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Kosher In Cow Town

Libi Astaire

During the first half of the 20th century,Kansas Citywas second only toChicagoas the meat-packing capital of theUnited States. Yet the kosher meat industry was fraught with intrigue and controversy, racketeering and Mob activity. Even Rav Moshe Feinstein got involved, with a scathing response to a less-than-kosher operation.

Wednesday, May 29, 2013

cowsI can still remember those twice-yearly treks to the kosher butcher shop. While my mother discussed the prices of chickens and briskets, I eyed the candy display, where a mysterious candy bar called Halvah was on show. Just as I couldn’t imagine what a candy bar made from sesame seeds could taste like, I never dreamed that there might be a “mystery” surrounding the meat my mother was selecting for our Rosh HaShanah or Pesach meals.

Kosher meat was holy, elevated, special — even though, in my mother’s words, it cost an arm and a leg and the brisket shriveled up to almost nothing after it was cooked. To my innocent eyes, it was as far away from deception, controversy and — do I dare mention it? — the Mafia asKansas Citywas fromJerusalem, or evenNew York.

Those childhood memories of Kansas City, Missouri, of some 50 years ago might have remained sacrosanct forever, if it hadn’t been for a surprising teshuvah from Rav Moshe Feinstein ztz”l that was sent my way.


He’s No Shochet The teshuvah that Rav Moshe wrote was in response to a question posed by Rabbi Mordechai Menachem Mendel Burstein, a prominent Kansas City Orthodox rabbi who arrived in that city during the late 1920s and was active in the fight to maintain kashrus standards during the time when the Kansas City stockyards and meatpacking plants were second only to those in Chicago in terms of volume. Rabbi Burstein passed away in 1962, the same year that he received Rav Moshe’s responsum, which is dated 17 Shvat 5722. Rabbi Burstein’s question, which can be found in Igros Moshe and was reflective of possible dubious shechitah practices in the stockyards, asks:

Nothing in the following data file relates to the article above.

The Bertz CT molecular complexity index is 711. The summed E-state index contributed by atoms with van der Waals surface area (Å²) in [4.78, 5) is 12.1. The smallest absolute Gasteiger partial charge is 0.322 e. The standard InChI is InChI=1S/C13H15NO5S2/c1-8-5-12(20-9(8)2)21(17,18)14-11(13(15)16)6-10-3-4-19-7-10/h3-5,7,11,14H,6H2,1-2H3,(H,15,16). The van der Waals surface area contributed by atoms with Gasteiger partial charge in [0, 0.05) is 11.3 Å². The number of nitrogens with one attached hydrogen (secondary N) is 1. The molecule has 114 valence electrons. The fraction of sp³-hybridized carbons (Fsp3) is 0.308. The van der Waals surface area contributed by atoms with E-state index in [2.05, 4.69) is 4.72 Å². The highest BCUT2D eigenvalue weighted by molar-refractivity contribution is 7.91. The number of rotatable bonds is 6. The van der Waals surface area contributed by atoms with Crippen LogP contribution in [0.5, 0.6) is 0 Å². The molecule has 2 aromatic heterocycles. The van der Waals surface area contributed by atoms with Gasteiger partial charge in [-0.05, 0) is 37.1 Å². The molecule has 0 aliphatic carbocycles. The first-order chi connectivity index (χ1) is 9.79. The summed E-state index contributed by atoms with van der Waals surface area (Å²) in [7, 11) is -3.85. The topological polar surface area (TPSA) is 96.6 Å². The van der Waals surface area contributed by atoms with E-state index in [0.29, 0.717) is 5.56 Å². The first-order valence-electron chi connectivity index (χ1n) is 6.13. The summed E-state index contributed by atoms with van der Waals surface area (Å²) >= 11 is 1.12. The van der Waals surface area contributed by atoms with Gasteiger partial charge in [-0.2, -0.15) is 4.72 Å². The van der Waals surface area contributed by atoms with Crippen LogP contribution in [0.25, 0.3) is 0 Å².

“Is it sufficient for one person, who isn’t a shochet u’bodek [ritual slaughterer and checker], to be present when shechitah is being done, instead of having two shochtim u’bodkim, as is customary?”

Rav Moshe replied:

“In your city there has been a takanah [religious ordinance] for 60 years that there will be two shochtim u’bodkim, and now one butcher has arisen who doesn’t have even one. He’s taken a person who isn’t a competent shochet to stand over him, and with this he thinks he has fulfilled the takanah.… Someone who isn’t a shochet u’bodek is nothing because he doesn’t know what to look for during the shechitah. It’s also possible that he doesn’t know the quality of the knife or won’t feel a slight defect. Therefore, what value can this person’s being there have, even if he is a yerei Shamayim?.… His going against the takanah must be protested forcefully…”


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